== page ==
• Ethical considerations for suppliers
o If maximum adoption of this technology is well below market price (or there is too much risk being absorbed by the supplier)then the suppliers will not be able to operate in the long-run
? Or the price/risk levels will rise and the poorest farmers will be excluded (potential poverty trap). I don’t think this is a shortcoming, because if the RCT brings in this result then that is our policy recommendation: don’t go ahead, or rather be prepared to rely on donor support to prop up the supply side.
o Limiting the take-up (each round farmers can only receive 2 acres of irrigation) decreases farmers earning potential and well-being. Why limit this? If we measure the number of units sold at each round as the indicator of take-up, then it’s not a problem if farmers buy more than one unit each – it’s still the level of demand. In fact, maybe limiting this would obscure the real demand at each level? Unless you’re worried that farmers will run out of irrigate-able land before stage 3…I suppose you could remove farmers who are ‘at capacity’ from the market/total ‘n’, then use proportions on the remaining market to analyse take-up at each level?
? Long run however these restraints will not be placed on consumer so this is not a major problem


Date/title/abstract (joint)
1. Introduction alice
???Motivate and present key policy issues
???Backup claims with basic evidence
???Briefly paper why your approach is new and better
2. Related Literature
3. Economic Model: Setup and Solution
4. Economic Model: Derivation and Theoretical Predictions
5. Empirical Approach james (?)

References (joint)
Jin, Nick and Zhuo: can you each take one section? Whoever does sections 3 and 4 will probably have to work together quite a bit.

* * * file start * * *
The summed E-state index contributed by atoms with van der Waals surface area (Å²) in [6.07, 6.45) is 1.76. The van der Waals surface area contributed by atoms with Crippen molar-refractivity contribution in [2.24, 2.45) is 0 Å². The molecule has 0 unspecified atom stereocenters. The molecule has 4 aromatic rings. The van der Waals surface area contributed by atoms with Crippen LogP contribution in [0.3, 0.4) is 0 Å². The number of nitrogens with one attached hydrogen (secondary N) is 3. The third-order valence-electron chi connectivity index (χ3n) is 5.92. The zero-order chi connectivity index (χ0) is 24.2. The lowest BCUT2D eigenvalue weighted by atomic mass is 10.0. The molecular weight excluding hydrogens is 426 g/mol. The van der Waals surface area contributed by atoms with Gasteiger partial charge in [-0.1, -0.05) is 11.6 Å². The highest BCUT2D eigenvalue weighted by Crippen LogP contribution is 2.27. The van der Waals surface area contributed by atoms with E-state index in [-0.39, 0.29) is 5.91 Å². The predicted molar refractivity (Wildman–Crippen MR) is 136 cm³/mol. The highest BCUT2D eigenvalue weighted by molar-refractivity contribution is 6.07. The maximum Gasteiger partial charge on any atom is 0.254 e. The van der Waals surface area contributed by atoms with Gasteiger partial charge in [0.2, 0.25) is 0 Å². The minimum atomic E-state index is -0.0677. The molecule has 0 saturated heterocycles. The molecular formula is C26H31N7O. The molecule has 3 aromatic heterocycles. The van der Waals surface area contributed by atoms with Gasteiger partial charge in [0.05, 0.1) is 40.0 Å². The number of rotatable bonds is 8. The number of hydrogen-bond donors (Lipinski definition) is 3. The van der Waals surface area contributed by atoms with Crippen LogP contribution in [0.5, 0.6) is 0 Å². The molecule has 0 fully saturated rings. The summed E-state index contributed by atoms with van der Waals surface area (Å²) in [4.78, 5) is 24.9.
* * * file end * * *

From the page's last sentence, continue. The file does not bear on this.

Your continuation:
Whoever does the related literature section, here are some articles you could look at:

The Paul Polak article that James found:

Also, his book ‘Out of Poverty’, part of which is on google books: You would maybe only need to look at Chapter 6.

There’s also Banerjee and Duflo, Duflo and Pascal’s stuff on uptake problems on policy treatments in developing regions, Easterly’s stuff on efficient markets and whatever other relevant scholarship you can find.
Also, I thought some more about what Russell said in the meeting, and I thought we could adjust our method to focus more on risk, as he suggested. James, I know this is a little different to what we talked about this morning – if you think it’s too much bother to change our idea like this that’s fine.

•?????????An RCT to determine the rate of uptake of drip irrigation technology as a function of risk.
•?????????We will do this in 3 stages (maybe??) – 1st, with full insurance packaged with the roll-out (ie. the maybe the company that does the roll-out will only offer to buy the farmer’s yield, therefore, if there’s no yield the farmer doesn’t lose out)
•?????????Then, we will offer the technology again the next year with less insurance against risk – maybe we will offer to buy half the farmer’s output, the farmer repays half the cost of the irrigation technology, and payments start after 6 months, with high flexibility for seasonal problems (ie. farmers get an extension on the loan if the crops fail)
•?????????Then, a third offer the following year with even less insurance against risk – the farmer pays back the full cost of the irrigation technology with fairly standard market loan terms
•?????????Given that this technology is modular, each year/stage the farmers who have existing irrigation could extend the acreage of their irrigation system, and we would also have new buyers as the technology’s ‘reputation’ increases.

That way, we’d be gradually approaching market conditions, while looking at the different rates of uptake at each stage. Ideally, we could show that subsidisation/donor support is not necessary in the long term, because the demand for the technology grows with its reputation, and eventually farmers in the area would be willing to take up the technology without unrealistic/inefficient insurance packages. That would pave the way for a local private supply market to develop, which is better than an international NGO sticking around long-term. The support for this idea would be the bed-nets experiment, in which demand for the nets increased in the communities where the initial roll-out had taken place.

Anyway, let me know what you think. I’m happy to stick to our original idea as well.